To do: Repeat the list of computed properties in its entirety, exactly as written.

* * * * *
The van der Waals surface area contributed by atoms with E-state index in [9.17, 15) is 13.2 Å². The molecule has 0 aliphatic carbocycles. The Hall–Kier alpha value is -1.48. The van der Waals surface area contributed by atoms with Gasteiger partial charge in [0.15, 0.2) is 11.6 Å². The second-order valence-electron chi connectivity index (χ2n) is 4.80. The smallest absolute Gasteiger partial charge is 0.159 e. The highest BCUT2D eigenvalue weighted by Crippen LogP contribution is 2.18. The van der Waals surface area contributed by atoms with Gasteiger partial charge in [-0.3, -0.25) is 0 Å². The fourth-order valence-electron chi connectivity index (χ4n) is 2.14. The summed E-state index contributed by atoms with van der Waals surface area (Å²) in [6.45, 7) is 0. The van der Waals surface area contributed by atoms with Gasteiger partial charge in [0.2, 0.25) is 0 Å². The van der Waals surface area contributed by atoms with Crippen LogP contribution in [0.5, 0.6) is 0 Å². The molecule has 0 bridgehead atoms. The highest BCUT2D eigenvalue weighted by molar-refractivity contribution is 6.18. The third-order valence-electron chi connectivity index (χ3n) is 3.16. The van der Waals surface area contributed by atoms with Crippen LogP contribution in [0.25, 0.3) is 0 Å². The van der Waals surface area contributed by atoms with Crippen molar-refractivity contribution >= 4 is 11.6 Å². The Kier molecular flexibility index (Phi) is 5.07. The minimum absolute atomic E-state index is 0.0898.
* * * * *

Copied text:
The van der Waals surface area contributed by atoms with E-state index in [9.17, 15) is 13.2 Å². The molecule has 0 aliphatic carbocycles. The Hall–Kier alpha value is -1.48. The van der Waals surface area contributed by atoms with Gasteiger partial charge in [0.15, 0.2) is 11.6 Å². The second-order valence-electron chi connectivity index (χ2n) is 4.80. The smallest absolute Gasteiger partial charge is 0.159 e. The highest BCUT2D eigenvalue weighted by Crippen LogP contribution is 2.18. The van der Waals surface area contributed by atoms with Gasteiger partial charge in [-0.3, -0.25) is 0 Å². The fourth-order valence-electron chi connectivity index (χ4n) is 2.14. The summed E-state index contributed by atoms with van der Waals surface area (Å²) in [6.45, 7) is 0. The van der Waals surface area contributed by atoms with Gasteiger partial charge in [0.2, 0.25) is 0 Å². The van der Waals surface area contributed by atoms with Crippen LogP contribution in [0.5, 0.6) is 0 Å². The molecule has 0 bridgehead atoms. The highest BCUT2D eigenvalue weighted by molar-refractivity contribution is 6.18. The third-order valence-electron chi connectivity index (χ3n) is 3.16. The van der Waals surface area contributed by atoms with Crippen LogP contribution in [0.25, 0.3) is 0 Å². The van der Waals surface area contributed by atoms with Crippen molar-refractivity contribution >= 4 is 11.6 Å². The Kier molecular flexibility index (Phi) is 5.07. The minimum absolute atomic E-state index is 0.0898.